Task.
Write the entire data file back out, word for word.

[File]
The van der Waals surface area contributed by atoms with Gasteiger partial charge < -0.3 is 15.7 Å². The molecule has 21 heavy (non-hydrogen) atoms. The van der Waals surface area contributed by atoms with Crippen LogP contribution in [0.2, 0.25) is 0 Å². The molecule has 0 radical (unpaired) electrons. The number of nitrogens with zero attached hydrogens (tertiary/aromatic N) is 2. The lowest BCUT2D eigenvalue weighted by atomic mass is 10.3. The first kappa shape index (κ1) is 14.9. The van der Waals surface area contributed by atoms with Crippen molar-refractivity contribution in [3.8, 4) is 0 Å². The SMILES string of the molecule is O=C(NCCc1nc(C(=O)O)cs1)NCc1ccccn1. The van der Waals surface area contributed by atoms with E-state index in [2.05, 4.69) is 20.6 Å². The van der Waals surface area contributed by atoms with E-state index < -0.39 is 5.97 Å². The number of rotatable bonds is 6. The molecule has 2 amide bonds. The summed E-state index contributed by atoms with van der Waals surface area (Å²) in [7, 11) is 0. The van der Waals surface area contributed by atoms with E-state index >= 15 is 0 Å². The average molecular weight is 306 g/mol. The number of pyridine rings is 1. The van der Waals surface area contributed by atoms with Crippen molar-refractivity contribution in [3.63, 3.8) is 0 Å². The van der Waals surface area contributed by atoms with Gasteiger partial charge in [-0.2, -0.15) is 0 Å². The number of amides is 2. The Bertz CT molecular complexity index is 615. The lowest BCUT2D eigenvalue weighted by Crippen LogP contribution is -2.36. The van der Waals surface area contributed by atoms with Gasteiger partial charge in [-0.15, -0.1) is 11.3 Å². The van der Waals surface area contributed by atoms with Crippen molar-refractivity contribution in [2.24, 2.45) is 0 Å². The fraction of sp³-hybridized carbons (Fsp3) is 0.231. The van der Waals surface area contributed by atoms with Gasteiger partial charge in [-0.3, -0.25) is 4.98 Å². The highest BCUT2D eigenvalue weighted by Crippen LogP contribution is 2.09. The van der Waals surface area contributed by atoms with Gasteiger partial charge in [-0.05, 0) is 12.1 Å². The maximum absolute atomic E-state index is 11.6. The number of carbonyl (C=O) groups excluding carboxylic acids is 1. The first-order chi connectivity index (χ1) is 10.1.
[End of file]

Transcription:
The van der Waals surface area contributed by atoms with Gasteiger partial charge < -0.3 is 15.7 Å². The molecule has 21 heavy (non-hydrogen) atoms. The van der Waals surface area contributed by atoms with Crippen LogP contribution in [0.2, 0.25) is 0 Å². The molecule has 0 radical (unpaired) electrons. The number of nitrogens with zero attached hydrogens (tertiary/aromatic N) is 2. The lowest BCUT2D eigenvalue weighted by atomic mass is 10.3. The first kappa shape index (κ1) is 14.9. The van der Waals surface area contributed by atoms with Crippen molar-refractivity contribution in [3.8, 4) is 0 Å². The SMILES string of the molecule is O=C(NCCc1nc(C(=O)O)cs1)NCc1ccccn1. The van der Waals surface area contributed by atoms with E-state index in [2.05, 4.69) is 20.6 Å². The van der Waals surface area contributed by atoms with E-state index < -0.39 is 5.97 Å². The number of rotatable bonds is 6. The molecule has 2 amide bonds. The summed E-state index contributed by atoms with van der Waals surface area (Å²) in [7, 11) is 0. The van der Waals surface area contributed by atoms with E-state index >= 15 is 0 Å². The average molecular weight is 306 g/mol. The number of pyridine rings is 1. The van der Waals surface area contributed by atoms with Crippen molar-refractivity contribution in [3.63, 3.8) is 0 Å². The van der Waals surface area contributed by atoms with Gasteiger partial charge in [-0.2, -0.15) is 0 Å². The number of amides is 2. The Bertz CT molecular complexity index is 615. The lowest BCUT2D eigenvalue weighted by Crippen LogP contribution is -2.36. The van der Waals surface area contributed by atoms with Gasteiger partial charge in [-0.15, -0.1) is 11.3 Å². The van der Waals surface area contributed by atoms with Crippen molar-refractivity contribution in [2.24, 2.45) is 0 Å². The fraction of sp³-hybridized carbons (Fsp3) is 0.231. The van der Waals surface area contributed by atoms with Gasteiger partial charge in [-0.3, -0.25) is 4.98 Å². The highest BCUT2D eigenvalue weighted by Crippen LogP contribution is 2.09. The van der Waals surface area contributed by atoms with Gasteiger partial charge in [-0.05, 0) is 12.1 Å². The maximum absolute atomic E-state index is 11.6. The number of carbonyl (C=O) groups excluding carboxylic acids is 1. The first-order chi connectivity index (χ1) is 10.1.